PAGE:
RUSH LIMBAUGH: Whatever number of the 47 percent are wards of the state, they’re happy. Not all that 47 percent wants to be in that group. But the people in the 47 percent who are content to be there, Biden, Obama would love to grow it. The more people dependent on government, the better. The more people angry, resentful of the rich, the better, as far as they’re concerned.
AMY GOODMAN: Tavis Smiley?
TAVIS SMILEY: Well, again, if that’s the kind of rhetoric that they’re going to continue to engage in, go for it. I have no problem with Fox or Bill or Rush continuing to push that kind of agenda, because, again, it is not a winning strategy in this country to attack Hispanics, to attack African Americans, to attack women, to suggest that we’re all a part of a welfare state, that we’re all dependent on government. And in nowhere—at no point in either of those diatribes did you hear the truth, which is that the majority of Americans on welfare are white Americans. They are not black. They are not Hispanic. And so, that truth just gets lost in the matrix.
This was a campaign for the White House of extremes, a campaign of extremes. Too much money, as Dr. West already said—morally profane that we’d spend $6 billion, so too much money.
Too much time. I think, you know, we’ve got to get to a point of rethinking how we do presidential politics in this country, from the Electoral College to the money, to the debates, but too much time is spent on the campaign. It used to be that the campaigning would stop and the governing would start. Now there’s no line between the two.
And thirdly, too many lies told. And these were examples, again, of the lies that we heard in this campaign. The fact checkers had to work overtime in this campaign to try to get the truth to the American people. So a campaign of extremes. It’s time for us to rethink how we do presidential politics. But again, if this is the storyline that they want to run, let them run it, because they’re going to run themselves into oblivion with this.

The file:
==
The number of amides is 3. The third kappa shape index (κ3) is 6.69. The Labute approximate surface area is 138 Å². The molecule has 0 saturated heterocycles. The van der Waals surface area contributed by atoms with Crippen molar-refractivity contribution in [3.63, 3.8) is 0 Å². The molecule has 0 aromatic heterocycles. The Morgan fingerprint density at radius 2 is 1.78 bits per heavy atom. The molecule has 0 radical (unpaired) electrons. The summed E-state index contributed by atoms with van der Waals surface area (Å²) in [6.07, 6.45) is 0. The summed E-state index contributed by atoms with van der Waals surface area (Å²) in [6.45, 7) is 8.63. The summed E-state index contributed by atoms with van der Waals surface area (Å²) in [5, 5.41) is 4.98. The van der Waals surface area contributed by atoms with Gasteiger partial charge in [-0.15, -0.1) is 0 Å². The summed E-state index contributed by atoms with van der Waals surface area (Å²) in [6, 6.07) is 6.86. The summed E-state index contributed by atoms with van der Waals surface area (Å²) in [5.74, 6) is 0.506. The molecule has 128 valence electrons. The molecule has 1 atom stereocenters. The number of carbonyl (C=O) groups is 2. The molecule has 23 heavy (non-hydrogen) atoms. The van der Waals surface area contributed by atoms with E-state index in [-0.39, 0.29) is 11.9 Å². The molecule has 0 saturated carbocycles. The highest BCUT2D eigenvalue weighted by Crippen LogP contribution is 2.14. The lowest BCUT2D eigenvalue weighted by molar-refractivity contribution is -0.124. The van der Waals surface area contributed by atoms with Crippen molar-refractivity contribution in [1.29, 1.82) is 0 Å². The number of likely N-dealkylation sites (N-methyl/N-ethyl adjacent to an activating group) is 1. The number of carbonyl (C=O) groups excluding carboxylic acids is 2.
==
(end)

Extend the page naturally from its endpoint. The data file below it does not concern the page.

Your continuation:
CORNEL WEST: You know, but the lie at—
AMY GOODMAN: Dr. West.
CORNEL WEST: The lie at the center of both of them—Brother Rush and Brother Bill—the white liberal establishment is not a majority. The elite white liberal establishment is a minority. The white poor is not part of that. The white working class is not part of that.
If you really want to talk about being dependent on government, $16 trillion for Wall Street, not one of them gone to jail involved in the criminal activity linked to predatory lending, market manipulation or insider trading. The government protects them. Jamal gets caught with a crack bag; he going to jail. But Mr. McGillicuddy gets caught on Wall Street; he’s protected by the government. Neither administration—Bush, Obama—have any investigations, no prosecutions at all. So the folk who are really dependent, they get interest-free loans from the Federal Reserve. Wouldn’t it be nice if students could get interest-free loans?
So, Rush and Bill, they got to tell the truth: the white elite is very dependent on government. They get welfare anytime they want it, with no strings attached. So that’s the lie at the center of both of their views. And it’s not majority. White brothers and sisters are catching hell who are not part of the 1 percent.
AMY GOODMAN: I wanted to go to the issue of the whole discussion that you’re engaged in, pushing President Obama from the left. In September at the Democratic convention, Democracy Now! hosted a debate on Obama’s record, with Glen Ford, executive editor of Black Agenda, and Michael Eric Dyson, the author and MSNBC analyst, Georgetown University professor. This is what Michael Eric Dyson had to say.
MICHAEL ERIC DYSON: The reality is, is that the American left will never be able to participate not simply in the pageantry of American politics and the light and airy stuff that conventions engage in. Of course, the fluff and the desiderata may be absolutely true, as Mr. Ford has indicated. But the reality is, is that Obama is as progressive a figure who has the chance of being elected in America. Friedrich Engels is not going to be the secretary of labor, and Marx will not be the secretary of treasury, bottom line. […]